ConCom to Support MLT Land Purchase Article

            Mike Huguenin of the Mattapoisett Land Trust (MLT) on April 8 gave the Mattapoisett Conservation Commission an informal presentation on the 128-acre site the MLT is in the process of purchasing from members of the Hiller family.

            Known as the Pine Island Watershed Land Project, the property has three important aspects worthy of conservatorship, Huguenin said.

            First and foremost is the highly recognized wildlife habitat, which Huguenin described as part of a “key corridor” for all wildlife in the region. Second, he recognized the recreational opportunities that the now private thickly vegetated property could potentially offer. The third, Huguenin said, is the historical aspect of the land.

            According to Huguenin, the summer home of Oliver Wendell Holmes was located along part of the acreage in question.

            Huguenin said that the purchase price of $1.5 million could be part of a three-way partnership, and that a warrant article was being prepared to ask for voter support at the Annual Town Meeting. That partnership, he explained, would find the MLT raising $500,000 from private donations, another $500,000 from Mattapoisett’s Community Preservation Committee via a bond and levy program, and the Buzzards Bay Coalition would coordinate with the MLT with grant applications.

            Huguenin also said that he hoped the ConCom would be willing to hold the conservation restriction on the property in partnership with the BBC.

             “We absolutely support projects of this sort,” Conservation Commission Chairman Michael King stated. “We are happy to support you.”

The commission approved a motion to send a letter to the MLT formally giving the commission’s support.

            Also during the meeting, recent activities was discussed. Spring is in the air! Trees and flowers are budding, bird songs fill the air, and the rousing sound of a backhoe illegally removing soil from jurisdictional wetlands easily caught the attention of residents who promptly reported the activity to the Conservation Agent Elizabeth Leidhold.

            “You know it’s spring,” Leidhold said after giving her report to the commission – a report filled with various unpermitted activities.

            The first complaint on the list involved Brandt Point Village. Leidhold said she found the mandated turtle fencing in severe decline, and layers of trash mixed with soils are carpeting areas of the beleaguered subdivision.

            Leidhold said that the Planning Board had been unable to get the developer, Marc Marcus of Omega Financial, to respond to the board’s numerous requests for answers, so Leidhold was unsure how successful she would be in contacting him regarding conservation issues.

            King instructed Leidhold to send Marcus a letter listing the problems and requesting a plan to remediate them.

            Next on the list were problems with the erosion controls along the Water & Sewer Department’s directional drilling project in the Point Connet and Pease’s Point beach communities being performed by drilling subcontractor John Cardillo. Erosion control was one of several conditions placed on the construction work by the Conservation Commission.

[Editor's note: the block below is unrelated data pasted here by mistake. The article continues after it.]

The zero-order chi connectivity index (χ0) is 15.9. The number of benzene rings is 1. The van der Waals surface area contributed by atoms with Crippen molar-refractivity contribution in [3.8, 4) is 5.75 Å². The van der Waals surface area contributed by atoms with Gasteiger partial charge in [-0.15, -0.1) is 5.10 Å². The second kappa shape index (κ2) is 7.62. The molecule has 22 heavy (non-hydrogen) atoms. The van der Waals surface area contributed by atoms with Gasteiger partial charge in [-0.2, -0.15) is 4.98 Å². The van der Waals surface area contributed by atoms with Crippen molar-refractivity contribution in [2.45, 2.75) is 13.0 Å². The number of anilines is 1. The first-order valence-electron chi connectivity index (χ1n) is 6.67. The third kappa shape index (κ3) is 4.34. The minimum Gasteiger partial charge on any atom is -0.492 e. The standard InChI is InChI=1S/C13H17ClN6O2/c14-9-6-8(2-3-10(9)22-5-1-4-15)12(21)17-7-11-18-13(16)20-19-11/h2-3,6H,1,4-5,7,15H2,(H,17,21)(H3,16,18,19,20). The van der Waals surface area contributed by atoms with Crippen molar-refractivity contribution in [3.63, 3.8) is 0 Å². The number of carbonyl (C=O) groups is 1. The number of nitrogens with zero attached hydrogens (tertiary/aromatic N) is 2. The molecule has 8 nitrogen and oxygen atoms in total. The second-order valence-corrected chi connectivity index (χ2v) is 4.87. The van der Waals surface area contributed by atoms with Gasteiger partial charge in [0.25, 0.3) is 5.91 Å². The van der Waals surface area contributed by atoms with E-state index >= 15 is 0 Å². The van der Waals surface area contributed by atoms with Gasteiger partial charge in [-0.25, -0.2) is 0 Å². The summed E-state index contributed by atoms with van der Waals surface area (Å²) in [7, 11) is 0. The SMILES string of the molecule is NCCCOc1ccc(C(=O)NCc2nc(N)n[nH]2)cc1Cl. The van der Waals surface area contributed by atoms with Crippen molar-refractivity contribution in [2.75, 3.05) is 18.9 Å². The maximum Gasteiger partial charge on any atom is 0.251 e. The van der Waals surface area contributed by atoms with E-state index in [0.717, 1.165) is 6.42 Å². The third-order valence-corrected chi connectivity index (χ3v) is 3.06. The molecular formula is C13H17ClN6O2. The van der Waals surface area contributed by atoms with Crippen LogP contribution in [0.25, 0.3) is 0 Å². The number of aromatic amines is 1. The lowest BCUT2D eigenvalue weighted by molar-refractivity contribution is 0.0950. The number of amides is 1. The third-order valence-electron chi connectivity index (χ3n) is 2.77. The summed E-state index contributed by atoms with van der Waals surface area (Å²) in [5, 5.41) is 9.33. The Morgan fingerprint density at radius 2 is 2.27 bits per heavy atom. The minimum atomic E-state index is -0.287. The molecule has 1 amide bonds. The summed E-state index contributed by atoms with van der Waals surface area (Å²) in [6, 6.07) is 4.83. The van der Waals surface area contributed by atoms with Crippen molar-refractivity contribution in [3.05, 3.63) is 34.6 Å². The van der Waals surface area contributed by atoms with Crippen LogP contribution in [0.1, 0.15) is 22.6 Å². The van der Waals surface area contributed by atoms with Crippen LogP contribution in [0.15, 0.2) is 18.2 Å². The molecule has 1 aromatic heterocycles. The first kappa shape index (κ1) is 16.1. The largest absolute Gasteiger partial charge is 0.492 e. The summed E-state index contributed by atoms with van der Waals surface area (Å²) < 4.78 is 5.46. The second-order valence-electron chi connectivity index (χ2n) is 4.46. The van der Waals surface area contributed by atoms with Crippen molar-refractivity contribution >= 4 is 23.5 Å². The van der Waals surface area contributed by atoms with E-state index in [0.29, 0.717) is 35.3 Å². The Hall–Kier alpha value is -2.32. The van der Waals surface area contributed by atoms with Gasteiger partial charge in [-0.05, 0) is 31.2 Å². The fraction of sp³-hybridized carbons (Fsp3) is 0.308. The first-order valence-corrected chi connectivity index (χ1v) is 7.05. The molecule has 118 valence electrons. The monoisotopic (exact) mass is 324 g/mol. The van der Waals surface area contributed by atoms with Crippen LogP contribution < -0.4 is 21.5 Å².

King said the office would send a letter indicating the issue must be corrected and returned to compliance with the permit.

            In a matter reported as the digging out of a pond off North Street in the Captain Lane’s area, Leidhold said a son of the primary property owner in the area, Vera Gibbons, reported that a backhoe was being used to excavate material in a vernal pool and stream.

            Although Leidhold knew the name of the person doing the work, she stated, “I don’t want to say who it is.”

            King again believed the activity worthy of formal notification listing all jurisdictional areas being impacted, type of unpermitted activity, and a request for the parties involved to make an appearance and discuss the matter with the commissioners.

            In another matter where names were not spoken aloud, Leidhold said neighbors in the Shore Drive and Center Street beach community complained of trails being constructed in marshlands. King asked her to engage town counsel for what action the commission could take to stop and prevent further damage to the wetlands.

            (*The Wanderer was unable to reach Leidhold before press time to document the names she withheld of those responsible for the alleged violations. Those names will be published in the April 18 edition of The Wanderer, pending Leidhold’s cooperation.)

            In other business, a Request for Determination of Applicability submitted by Matthew Souza and Gregory Vergotz, 9 Avenue A, for minor exterior improvements to an existing residence received a Negative determination

            James Babbitt, 40 Marion Road, received a Negative determination for his RDA for the installation of a shed on a concrete pad.

            A Notice of Intent filing by Paula Coffey, 64 Shore Road, to demolish a structure and construct a new home was approved.

            A request for an extension to an existing order of conditions was granted to L.C. Grant, Marina Drive.

            Continued until April 22 was a Notice of Intent filing for a subdivision project known as Eldridge Estates of Prospect Road, by Scott Snow. The commission was satisfied with updates to the plan of record, including sewer and septic plans, but the applicant wished for the commission to make its decision after Snow’s next meeting with the Planning Board.

            The next meeting of the Mattapoisett Conservation Commission is scheduled for April 22 at 6:30 pm in the Mattapoisett Town Hall conference room.

Mattapoisett Conservation Commission

By Marilou Newell

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